Reading guide for The Sunday Philosophy Club by Alexander McCall Smith

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The Sunday Philosophy Club

By Alexander McCall Smith

The Sunday Philosophy Club
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  • Hardcover: Sep 2004,
    256 pages.
    Paperback: Jul 2005,
    272 pages.

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Please be aware that this discussion guide may contain spoilers!

ABOUT THIS BOOK

Isabel Dalhousie is fond of problems, and sometimes she becomes interested in problems that are, quite frankly, none of her business. A highly intelligent single woman who edits a philosophy journal, she is also a person of irrepressible curiosity. So when she witnesses a young man fall to his death from the balcony of Edinburgh’s main concert hall, she sets out to discover whether he was pushed or whether, as the police have concluded, he fell. Despite the advice of her housekeeper, Grace, who has been raised in the values of traditional Edinburgh, and her niece, Cat, who, if you ask Isabel, is dating the wrong man, Isabel is determined to find the truth—if indeed there is one—behind the man’s death. Her investigation, pursued in an informal fashion, leads her into the realm of secret deals and private greed among a few members of Edinburgh’s investment-banking community. While she pursues information about the likely suspects, Isabel engages in delightfully thorny debates, with herself and others, about the possible outcomes of moral choices along the way. Like his immensely popular series, The No. 1 Ladies’ Detective Agency, The Sunday Philosophy Club abounds in wry humor and sharp observations of human nature.

Reader's Guide
  1. Isabel Dalhousie is a single, wealthy, literary woman of settled habits with a strong interest in moral behavior. In what ways is she a model female sleuth, and in what ways is she a surprising one? How does she compare with Precious Ramotswe of The No. 1 Ladies’ Detective Agency? How does she compare with other female detectives in literature?

  2. Geoffrey McManus is a person with terrible manners. He interrogates Isabel, wanting to know how the face of the dead man looked as he was carried out on a stretcher, then he insults her, calling her “spinster of this parish” [p. 34]. Toby, too, according to Isabel, has bad manners; she notes that he reaches eagerly for the largest pieces of the smoked salmon at dinner. Isabel speaks of “the decline of civility” [p. 108]. Why are people’s manners a point of interest for Isabel [pp. 140–41]? Should The Sunday Philosophy Club be considered a novel of manners, in the tradition of Jane Austen and Henry James? How are manners indicative of a person’s moral philosophy?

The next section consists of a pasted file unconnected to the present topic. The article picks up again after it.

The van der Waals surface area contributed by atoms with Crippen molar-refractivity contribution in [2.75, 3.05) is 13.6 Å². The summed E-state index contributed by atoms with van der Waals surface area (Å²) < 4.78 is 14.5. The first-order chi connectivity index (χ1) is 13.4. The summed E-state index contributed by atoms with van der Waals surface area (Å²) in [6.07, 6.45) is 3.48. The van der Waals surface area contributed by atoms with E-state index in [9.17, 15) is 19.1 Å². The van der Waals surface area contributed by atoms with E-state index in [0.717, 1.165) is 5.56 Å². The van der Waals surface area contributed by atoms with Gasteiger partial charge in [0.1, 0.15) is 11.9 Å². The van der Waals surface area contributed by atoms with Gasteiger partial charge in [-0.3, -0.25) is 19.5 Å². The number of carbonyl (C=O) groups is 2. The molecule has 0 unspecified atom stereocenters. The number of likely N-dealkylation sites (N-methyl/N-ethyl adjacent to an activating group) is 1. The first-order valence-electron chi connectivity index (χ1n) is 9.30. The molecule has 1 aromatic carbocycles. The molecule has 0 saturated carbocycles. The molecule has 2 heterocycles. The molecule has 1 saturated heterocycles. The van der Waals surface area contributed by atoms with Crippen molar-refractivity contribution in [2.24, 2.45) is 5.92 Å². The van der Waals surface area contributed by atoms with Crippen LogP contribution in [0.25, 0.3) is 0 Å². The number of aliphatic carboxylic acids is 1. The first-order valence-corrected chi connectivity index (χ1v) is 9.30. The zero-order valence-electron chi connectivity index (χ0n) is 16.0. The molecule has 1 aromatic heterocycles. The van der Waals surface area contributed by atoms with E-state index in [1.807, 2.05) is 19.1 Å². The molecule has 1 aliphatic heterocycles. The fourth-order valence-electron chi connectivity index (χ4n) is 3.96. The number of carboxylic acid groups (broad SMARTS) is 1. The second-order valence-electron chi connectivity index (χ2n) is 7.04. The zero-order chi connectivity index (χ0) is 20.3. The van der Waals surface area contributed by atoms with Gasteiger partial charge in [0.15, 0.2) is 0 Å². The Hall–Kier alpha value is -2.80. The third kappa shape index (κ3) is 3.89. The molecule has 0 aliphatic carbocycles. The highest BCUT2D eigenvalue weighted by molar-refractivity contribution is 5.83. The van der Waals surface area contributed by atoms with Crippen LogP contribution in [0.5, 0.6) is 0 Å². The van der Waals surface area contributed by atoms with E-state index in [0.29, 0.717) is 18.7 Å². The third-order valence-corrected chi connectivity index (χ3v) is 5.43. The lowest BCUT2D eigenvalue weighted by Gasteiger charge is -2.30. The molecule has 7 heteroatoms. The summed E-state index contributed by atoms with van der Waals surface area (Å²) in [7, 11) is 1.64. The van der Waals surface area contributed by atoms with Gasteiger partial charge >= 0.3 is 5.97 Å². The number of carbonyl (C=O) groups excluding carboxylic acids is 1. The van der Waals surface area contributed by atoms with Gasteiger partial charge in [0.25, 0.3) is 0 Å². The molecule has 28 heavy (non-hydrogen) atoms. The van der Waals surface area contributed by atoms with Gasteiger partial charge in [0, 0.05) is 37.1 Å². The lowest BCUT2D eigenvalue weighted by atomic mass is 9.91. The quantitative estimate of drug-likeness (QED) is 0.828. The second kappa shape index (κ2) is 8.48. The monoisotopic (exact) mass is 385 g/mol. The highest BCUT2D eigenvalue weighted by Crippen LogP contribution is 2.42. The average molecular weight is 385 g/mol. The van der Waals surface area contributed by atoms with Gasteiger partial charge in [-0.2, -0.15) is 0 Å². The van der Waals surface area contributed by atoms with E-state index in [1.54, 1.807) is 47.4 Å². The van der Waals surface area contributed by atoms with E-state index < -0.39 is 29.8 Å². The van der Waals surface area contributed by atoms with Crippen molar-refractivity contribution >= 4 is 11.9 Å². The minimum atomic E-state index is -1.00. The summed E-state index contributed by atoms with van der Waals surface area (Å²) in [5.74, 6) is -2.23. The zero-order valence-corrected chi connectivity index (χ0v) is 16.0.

3. Judging by her realization that even though she wants John Liamor back he will never return to her [p. 47], it seems that Isabel is the kind of person who loves only once in life. However, there are hints that her affection for Jamie might develop further. Does the story suggest that Isabel and Jamie are better suited to each other than Cat and Jamie?

  4. Consider the description of John Liamor [pp. 40–43] in light of “the best interests test and the personal chemistry test” [p. 73]. Is he a good choice for Isabel? What do we learn about him from Isabel’s description of their visit to Ireland [p. 81]? Is her continuing love for him purely irrational? What drives it?

  5. Cat is annoyed at Isabel’s tendency to get involved in things that are none of her business [p. 69]. Isabel insists, on the other hand, that the man who fell from the balcony entered her “moral space”—and that she therefore has a moral obligation to him. Is Isabel correct in arguing for proximity as a basis for moral claims [p. 70]? If she is right in sensing that part of the reason she wants to pursue the matter is that she is simply curious [p. 71], how different is she in moral terms from the reporter Geoffrey McManus?

  6. Isabel’s friendships with her housekeeper Grace and her niece Cat are reliable comforts in her daily life. What qualities does each woman bring to the partnership? What do their conversations reveal about the bonds of female friendship?